Sunday, May 31, 2015

The New Dark Ages

I used to tell people that they should read Mencius Moldbug, because he was the single person writing today most likely to be read in two hundred years time.

I still think that’s right (both that you should read it, and that he's the most likely to be read in 200 years), but the more I reflect on it, the more I think the chances he will be read far in the future are still rather small.

The problem, rather, is that we live in the dark ages of the written word.

It’s not that things aren’t being written. Quite the contrary. Perhaps more is being written now, by more people, than ever before.

The sense in which it is the dark ages is that much of the writing from today is likely to be lost to history. Everything is being written in a very temporary format, in a way that will not survive for historians of the future to read.

The vast majority of what is written is on the internet. Anything stored privately stays up only as long as the person paying to have it hosted continues to do so. Should they get slack and stop doing it, or get tired of paying for their web domain, that’s that. But even if it continues to exist, link rot sets in pretty fast, making a lot of the context of the original writing which embeds these links hard to follow. The links you had stored suddenly lead nowhere. You can search for the title and hope you find the new address. If there is one, that is. Often times people deliberately take down what they wrote. You couldn’t unpublish a book, but you can easily unpublish a website.

Some things still survive for longer. Newspapers are generally better at keeping hyperlinks and archives because they’re used to this. Books that get to printing also get kept as before. The only problem is that both newspapers and publishing are, if not dying industries, then at least considerably distressed. See: the internet. And lots of interesting stuff isn’t written in books any more. Neoreaction, for instance, would vanish almost entirely without a trace.

The only hope, as far as I can see, is Google Cache, which does store their own local copies of things (albeit in a considerably degraded form that doesn’t always support images). There are two caveats here, however.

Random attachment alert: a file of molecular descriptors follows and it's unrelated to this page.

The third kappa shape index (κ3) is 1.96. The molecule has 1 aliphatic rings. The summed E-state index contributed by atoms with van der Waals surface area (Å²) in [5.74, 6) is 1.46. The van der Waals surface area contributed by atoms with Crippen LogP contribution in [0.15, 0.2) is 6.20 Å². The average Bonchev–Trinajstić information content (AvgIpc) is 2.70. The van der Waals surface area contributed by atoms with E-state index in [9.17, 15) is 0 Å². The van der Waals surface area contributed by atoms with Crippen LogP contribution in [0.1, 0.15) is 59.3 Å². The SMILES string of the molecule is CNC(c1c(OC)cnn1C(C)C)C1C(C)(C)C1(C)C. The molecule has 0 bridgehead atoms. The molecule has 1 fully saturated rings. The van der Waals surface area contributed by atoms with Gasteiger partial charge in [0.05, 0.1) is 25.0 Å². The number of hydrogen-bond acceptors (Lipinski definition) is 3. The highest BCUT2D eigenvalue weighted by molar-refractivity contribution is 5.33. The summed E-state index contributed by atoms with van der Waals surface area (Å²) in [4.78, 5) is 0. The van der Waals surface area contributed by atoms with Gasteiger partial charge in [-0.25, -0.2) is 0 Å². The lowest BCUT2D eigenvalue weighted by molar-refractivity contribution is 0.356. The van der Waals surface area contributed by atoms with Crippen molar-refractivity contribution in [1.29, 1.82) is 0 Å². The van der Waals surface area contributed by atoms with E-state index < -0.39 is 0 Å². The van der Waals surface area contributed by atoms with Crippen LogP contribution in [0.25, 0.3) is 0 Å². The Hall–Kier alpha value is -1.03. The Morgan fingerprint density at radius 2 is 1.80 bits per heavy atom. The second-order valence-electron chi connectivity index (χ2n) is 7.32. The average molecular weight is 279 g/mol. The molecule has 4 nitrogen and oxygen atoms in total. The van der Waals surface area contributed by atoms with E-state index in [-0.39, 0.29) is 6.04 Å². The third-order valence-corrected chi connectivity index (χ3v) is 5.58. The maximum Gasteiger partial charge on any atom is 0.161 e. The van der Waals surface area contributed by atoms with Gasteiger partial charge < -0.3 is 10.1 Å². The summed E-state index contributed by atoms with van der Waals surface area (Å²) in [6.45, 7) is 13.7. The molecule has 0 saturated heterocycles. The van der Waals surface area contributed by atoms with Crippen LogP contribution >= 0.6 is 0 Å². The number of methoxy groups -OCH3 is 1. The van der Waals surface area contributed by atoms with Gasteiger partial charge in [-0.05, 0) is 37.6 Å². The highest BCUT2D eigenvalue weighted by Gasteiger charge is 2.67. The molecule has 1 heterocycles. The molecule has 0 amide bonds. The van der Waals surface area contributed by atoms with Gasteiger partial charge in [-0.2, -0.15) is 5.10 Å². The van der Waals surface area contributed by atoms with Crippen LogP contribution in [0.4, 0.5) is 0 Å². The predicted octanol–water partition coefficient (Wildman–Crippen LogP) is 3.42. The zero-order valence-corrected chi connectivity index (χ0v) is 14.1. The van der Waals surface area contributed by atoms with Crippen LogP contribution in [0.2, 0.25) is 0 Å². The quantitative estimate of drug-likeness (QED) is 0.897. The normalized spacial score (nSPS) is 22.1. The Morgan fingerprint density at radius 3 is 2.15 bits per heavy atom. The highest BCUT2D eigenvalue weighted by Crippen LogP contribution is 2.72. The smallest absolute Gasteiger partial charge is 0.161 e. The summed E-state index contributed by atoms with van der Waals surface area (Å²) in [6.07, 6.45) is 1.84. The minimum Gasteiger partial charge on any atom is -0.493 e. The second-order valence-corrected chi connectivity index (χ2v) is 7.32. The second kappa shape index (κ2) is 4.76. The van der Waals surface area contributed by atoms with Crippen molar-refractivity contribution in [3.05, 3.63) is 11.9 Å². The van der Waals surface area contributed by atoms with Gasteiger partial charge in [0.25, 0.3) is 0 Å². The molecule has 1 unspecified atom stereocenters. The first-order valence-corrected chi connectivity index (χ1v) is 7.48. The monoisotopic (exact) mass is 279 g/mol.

The first is to recognize that the ongoing success or failure of Google’s caching efforts may do more to alter the way that future historians understand the early 21st century more than anything else happening on the planet today. Give that company a medal! They are also unusually open in giving people access to their cached data. Facebook, by contrast, treats your data as their possessions inside a walled garden that they control. Do you think historians of the future will have access to all of this? They sure don’t have access to it today.

The second is to recognize that storing things in a way that will be accessible in 200 years time is surprisingly hard. The simple reason is that technology changes so frequently, and storage devices have incredibly limited lifespans. We live in a time of acid printing, except that what we write on today may as well be 1 molar hydrochloric acid paper.

The only way that documents survive over any period of time is if someone is willing to continually transfer them to whatever the new storage medium is at each point in time. That’s certainly what you have to do for, say, your digital photos. If you think you can just leave them on your current computer, camera or SD card, you’re going to be very disappointed in ten years’ time. Just try getting files off your old 5 inch floppy disks. Heck, try something using a SCSI port or a 3 inch floppy. In ten years time, this is how hard it will be to find a laptop that reads a CD.

Even if you actually do this stuff, it’s going to be a) very ad hoc and selective, and b) stored in random locations by random people around the world. If the google cache doesn’t end up working out, it’s going to be a tough business being a future historian studying the 21st century. They may well end up with fewer primary sources than they have for the early 20th century.

But forget historians. What about your own personal consumption? I used to love reading TJIC’s blog. Now it’s gone, completely.

Take my advice, readers. If there is a blog you like, download the whole thing to your hard drive, now. That still won’t be perfect, because blogs link to each other. If you’re really committed, download everything linked to in each post too. In many cases, you’ll find it’s already too late. For Moldbug, a decent fraction of the primary sources that he linked to are already gone. We are talking about a blog that began in 2007. It is already too late, in 2015, to read his writing in the full original context that was intended. The current period is so dark that we can’t even see fully the things we ourselves once remembered seeing.

If you’re relying on Google to keep everything in perfect order for you to return to in 30 years time, you may wake up one day and find it’s already too late.

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